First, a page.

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Air Pollution, Combined with Certain Genes, a Risk Factor for Autism

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Posted December 4, 2013

In the quest to determine the causes of autism, researchers from the University of Southern California Keck School of Medicine have examined how certain genetic and environmental factors collude to create risks for autism spectrum disorders (ASD). Although autism spectrum disorders are considered highly heritable, environmental influences can also risk factors. Among them: air pollution. Heather Volk, PhD and MPH, and Daniel Campbell, PhD, have investigated to relationship between air pollution and ASD previously, but their latest work indicates that children with a particular autism-associated genotype and exposure to higher levels of air pollution have a greater risk or developing an autism spectrum disorder.

The Childhood Autism Risks from Genetics and the Environment Study (CARGES)—a population-based, case-control study of preschool children in California—provided a pool of 408 subjects, children aged two to five, for the research. 252 of the group’s children meet the criteria for an autism spectrum disorder.

The researchers used blood samples from the children to determine whether they carried the MET genotype, which has been associated with autism through multiple studies and is known to control the expression of the MET protein in the brain. The children’s environments were also evaluated for pollution levels. The researchers considered the location of the children’s and mothers’ past residences, local traffic, and air quality measurements.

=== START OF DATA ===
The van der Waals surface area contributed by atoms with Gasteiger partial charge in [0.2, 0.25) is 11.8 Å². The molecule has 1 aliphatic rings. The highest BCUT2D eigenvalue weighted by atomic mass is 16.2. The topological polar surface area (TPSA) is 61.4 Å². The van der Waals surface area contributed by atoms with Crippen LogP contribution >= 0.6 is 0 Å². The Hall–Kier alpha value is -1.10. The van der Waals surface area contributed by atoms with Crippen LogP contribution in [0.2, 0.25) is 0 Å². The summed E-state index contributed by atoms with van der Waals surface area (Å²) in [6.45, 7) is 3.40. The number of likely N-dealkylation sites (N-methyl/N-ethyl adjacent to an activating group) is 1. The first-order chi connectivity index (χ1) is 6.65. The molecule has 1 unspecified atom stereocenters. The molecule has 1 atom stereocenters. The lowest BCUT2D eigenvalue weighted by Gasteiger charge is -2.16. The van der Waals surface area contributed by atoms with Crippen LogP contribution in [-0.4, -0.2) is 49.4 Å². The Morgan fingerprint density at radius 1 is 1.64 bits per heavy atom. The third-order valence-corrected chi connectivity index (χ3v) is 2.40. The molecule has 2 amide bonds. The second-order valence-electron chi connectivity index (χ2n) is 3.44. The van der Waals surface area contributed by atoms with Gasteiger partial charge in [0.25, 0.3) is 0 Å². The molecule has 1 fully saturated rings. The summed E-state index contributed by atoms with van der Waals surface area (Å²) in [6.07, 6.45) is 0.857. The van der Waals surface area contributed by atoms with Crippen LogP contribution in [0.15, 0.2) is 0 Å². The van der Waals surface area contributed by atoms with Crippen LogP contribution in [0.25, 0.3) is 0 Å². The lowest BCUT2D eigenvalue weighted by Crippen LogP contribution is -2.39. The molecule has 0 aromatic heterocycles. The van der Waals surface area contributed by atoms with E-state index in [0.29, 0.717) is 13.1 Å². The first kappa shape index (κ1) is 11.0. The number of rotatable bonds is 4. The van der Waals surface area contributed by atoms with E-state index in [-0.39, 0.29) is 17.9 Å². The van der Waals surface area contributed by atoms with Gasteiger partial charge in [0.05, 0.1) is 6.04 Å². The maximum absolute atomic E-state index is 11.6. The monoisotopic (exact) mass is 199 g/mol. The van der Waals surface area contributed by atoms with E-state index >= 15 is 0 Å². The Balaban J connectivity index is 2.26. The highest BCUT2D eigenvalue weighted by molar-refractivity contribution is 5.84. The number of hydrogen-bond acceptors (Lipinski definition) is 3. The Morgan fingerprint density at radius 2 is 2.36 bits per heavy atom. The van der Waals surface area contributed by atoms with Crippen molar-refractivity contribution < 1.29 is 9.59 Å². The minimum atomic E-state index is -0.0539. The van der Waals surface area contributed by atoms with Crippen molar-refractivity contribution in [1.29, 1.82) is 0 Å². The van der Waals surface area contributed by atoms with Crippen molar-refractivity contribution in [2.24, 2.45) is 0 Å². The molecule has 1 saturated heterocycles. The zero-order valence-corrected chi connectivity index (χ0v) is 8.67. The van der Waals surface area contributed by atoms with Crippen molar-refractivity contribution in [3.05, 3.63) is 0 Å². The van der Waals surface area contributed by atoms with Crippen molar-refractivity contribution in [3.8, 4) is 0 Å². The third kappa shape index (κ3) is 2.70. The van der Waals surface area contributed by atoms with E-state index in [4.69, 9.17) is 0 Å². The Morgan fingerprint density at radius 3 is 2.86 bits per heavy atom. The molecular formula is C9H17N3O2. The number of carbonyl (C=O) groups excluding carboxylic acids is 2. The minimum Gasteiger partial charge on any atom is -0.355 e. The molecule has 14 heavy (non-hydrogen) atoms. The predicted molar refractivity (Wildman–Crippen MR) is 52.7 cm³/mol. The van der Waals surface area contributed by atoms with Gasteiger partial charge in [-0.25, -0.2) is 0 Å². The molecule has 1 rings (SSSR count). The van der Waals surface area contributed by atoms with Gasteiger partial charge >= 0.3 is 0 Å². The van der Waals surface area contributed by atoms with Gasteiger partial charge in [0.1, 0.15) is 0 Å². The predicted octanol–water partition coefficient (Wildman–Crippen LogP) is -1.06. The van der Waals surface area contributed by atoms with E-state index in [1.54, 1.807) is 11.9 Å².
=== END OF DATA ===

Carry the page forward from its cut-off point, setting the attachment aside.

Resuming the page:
The results indicate that children with both the high-risk MET genotype and exposure to high air pollutant levels were more likely to have ASD than children without the genotype or with lower pollution exposure.

“Although gene-environment interactions are widely believed to contribute to autism risk, this is the first demonstration of a specific interaction between a well-established genetic risk factor and an environmental factor that independently contribute to autism risk,” stated Campbell, who is an assistant professor of psychiatry and behavioral sciences at USC.

This research will be published in the journal Epidemiology in January.

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